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    GIFT OF THE DAY: Swedish Gummy Horse Stocking Stuffers

    Gummy Horses

    Swedish Gummy Horses

    Dala Painted Horse

    [1] and [2] Swedish Gummy Horses, the best thing since Swedish fish (photos courtesy Candy People). [3] The painted wood horse that inspired the gummies (photo courtesy Scandinavian Butik).

     

    We love gummy candy. Our entire family does.

    That’s why it’s so easy to give them what they really want: different types of gummies, which, we might add, are pretty inexpensive.

    We found these luscious Dala Horse gummies at Ikea (in the store, but not online). We just put in a big order for more.

    The Dala Horse is inspired by the famed Swedish folk art, Dalahäst (Dala horse), a painted wood horse that originated in the early 1800s in the Dalarna Province of Central Sweden. They are still handmade there.

    At the time, the toy horses crafted in Dala began to be decorated with bright colors and painted flowers. The flower patterned saddle design derived from a Biblical story in which Jonah sat outside the city of Ninevah; the Lord caused a kurbit, or gourd vine, to grow up beside him to protect him from the desert sun.

    The Dala Horse gained worldwide recognition at the 1939 World’s Fair in New York City, where a giant version welcomed visitors outside the Swedish Pavilion. The following year, 20,000 Dala horses were produced for shipment to New York.

    BUT WHAT ABOUT THE CANDY?

    Dala Horse gummy candy is imported from Sweden. We like them even more than Swedish Fish.

    In fact, we can’t get enough of the gummy equines. They’re:

  • Pineapple, citrus, and raspberry, in natural colors and flavors.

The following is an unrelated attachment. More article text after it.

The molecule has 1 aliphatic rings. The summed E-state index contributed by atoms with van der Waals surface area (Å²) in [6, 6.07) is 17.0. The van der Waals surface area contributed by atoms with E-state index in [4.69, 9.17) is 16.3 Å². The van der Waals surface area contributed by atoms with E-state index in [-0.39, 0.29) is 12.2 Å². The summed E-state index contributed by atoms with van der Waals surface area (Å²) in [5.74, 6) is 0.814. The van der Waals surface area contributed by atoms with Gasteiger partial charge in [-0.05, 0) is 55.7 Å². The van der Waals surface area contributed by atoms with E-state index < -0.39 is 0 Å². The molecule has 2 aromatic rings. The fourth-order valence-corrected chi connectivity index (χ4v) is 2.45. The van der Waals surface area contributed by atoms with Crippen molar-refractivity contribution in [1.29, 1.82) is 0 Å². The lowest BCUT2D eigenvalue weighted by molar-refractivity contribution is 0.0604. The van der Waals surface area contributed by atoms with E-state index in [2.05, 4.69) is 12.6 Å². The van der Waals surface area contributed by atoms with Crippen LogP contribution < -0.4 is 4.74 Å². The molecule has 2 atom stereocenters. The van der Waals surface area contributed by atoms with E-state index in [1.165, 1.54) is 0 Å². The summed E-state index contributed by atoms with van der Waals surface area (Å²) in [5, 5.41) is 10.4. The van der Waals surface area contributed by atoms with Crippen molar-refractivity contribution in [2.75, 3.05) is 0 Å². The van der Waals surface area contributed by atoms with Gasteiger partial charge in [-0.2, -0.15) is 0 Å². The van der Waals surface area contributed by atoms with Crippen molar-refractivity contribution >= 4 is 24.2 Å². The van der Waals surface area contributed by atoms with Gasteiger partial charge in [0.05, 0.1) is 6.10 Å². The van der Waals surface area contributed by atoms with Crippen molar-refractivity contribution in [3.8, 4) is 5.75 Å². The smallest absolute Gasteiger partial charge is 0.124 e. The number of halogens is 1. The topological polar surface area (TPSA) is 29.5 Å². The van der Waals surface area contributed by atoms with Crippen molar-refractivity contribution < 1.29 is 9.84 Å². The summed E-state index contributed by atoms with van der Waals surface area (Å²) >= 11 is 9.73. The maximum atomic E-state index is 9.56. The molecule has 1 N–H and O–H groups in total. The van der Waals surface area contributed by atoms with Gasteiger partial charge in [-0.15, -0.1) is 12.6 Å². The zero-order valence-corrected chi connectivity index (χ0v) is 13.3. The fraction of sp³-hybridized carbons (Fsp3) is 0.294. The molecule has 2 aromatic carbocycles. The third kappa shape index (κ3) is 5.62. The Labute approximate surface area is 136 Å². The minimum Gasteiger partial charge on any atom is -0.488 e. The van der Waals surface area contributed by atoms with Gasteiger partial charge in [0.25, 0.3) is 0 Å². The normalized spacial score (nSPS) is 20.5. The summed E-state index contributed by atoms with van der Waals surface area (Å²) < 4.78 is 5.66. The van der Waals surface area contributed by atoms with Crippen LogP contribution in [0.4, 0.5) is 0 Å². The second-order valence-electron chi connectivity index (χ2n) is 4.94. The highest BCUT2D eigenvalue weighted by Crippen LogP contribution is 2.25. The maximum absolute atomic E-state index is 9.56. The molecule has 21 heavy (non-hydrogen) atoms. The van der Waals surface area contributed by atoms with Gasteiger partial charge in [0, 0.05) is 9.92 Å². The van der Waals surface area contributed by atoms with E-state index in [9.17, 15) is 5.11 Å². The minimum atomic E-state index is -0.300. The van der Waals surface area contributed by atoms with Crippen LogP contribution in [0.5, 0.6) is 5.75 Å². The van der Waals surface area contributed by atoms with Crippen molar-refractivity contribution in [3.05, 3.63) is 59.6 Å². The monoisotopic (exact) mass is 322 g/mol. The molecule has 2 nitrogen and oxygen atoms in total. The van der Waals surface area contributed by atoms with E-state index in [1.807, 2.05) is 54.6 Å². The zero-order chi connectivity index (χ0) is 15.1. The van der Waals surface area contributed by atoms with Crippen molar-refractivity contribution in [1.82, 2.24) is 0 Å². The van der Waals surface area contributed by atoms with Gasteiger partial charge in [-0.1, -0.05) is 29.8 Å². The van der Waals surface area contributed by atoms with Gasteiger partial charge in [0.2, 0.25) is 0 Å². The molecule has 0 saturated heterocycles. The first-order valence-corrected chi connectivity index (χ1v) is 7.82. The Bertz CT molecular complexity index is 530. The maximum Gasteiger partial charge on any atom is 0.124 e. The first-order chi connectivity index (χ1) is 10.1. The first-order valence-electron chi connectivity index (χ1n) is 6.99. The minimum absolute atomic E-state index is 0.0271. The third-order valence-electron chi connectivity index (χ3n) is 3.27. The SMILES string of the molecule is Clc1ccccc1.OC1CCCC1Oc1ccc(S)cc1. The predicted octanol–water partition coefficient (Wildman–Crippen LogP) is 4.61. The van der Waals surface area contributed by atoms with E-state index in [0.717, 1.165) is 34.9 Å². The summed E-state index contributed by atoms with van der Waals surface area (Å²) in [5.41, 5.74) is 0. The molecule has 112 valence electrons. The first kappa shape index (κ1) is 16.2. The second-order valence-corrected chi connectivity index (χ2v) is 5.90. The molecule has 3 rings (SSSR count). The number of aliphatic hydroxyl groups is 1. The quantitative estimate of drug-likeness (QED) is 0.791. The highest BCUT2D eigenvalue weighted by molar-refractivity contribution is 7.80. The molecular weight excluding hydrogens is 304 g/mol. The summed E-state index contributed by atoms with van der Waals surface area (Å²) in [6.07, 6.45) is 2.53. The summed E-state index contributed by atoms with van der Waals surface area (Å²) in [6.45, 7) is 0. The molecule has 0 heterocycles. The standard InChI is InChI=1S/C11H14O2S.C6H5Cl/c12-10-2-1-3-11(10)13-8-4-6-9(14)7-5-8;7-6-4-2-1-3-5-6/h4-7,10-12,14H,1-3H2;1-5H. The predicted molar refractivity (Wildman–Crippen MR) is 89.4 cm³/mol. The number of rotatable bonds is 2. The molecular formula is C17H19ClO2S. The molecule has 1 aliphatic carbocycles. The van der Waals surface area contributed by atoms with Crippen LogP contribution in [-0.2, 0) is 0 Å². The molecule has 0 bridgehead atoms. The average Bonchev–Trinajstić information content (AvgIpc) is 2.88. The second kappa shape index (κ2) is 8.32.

• Gluten free, gelatin free, GMO free, HFCS free.
  • Sold in 5.3 ounce bags.
  • Great stocking stuffers: 3 bags are $13.95, 6 bags are $23.95.
  •  
    But we went whole hog (actually, whole horse) and bought the 15-pack for $49.95, $3.33 a bag.

    In addition to holiday tips, we’ll be gifting everyone gummy horses, with a bow tied through the opening at the top.

    Dala Horses are sold at all Ikea and World Market stores (in-store only) and online at Amazon.com (links above).
     
     
    MORE GUMMIES

    Check out the Chocolate Covered Gummy Bears and Worms from Baron Chocolatier. Heaven!

     

     
      

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    TIP OF THE DAY: Pairing Wine & Cake For A Dessert Party…Or Just Dessert!

    Want a dessert party that’s different?

    How about a wine and cake tasting? As with any other food and wine, the right pairings enhance the enjoyment of both components.

    So as not to stress the budget, you can make it a co-op party, assigning different cakes and wines to the participants.

    Select five or so pairings for a group of 10-12; more for a larger crowd. We made all of the cakes as sheet cakes, easy to cut into squares or slivers. It’s tough to cut thin slices of layer cakes.

    Place each cake on a platter with a place cards or index cards to identify them and provide cake/pie servers so people can help themselves, and further cut the squares for smaller tastes.

    We set everything on a buffet: the cakes with the matching wines and wine glasses behind them, plus serving plates, forks and napkins.

    Re the cake/pie servers: It’s nice to have a server for each cake. You can borrow from friends, use metal spatulas and other items you already have, or buy this inexpensive set of five for $11.99.

    These pairings were created by Alice Feiring, an award-winning wine writer and book author; and sent to us by Amara.com, an elegant lifestyle website.

    Alice has provided explanations for why these pairings work (the “Why,” below). If your crowd is interested, you can print the information index cards underneath the name of each cake and wine pairing.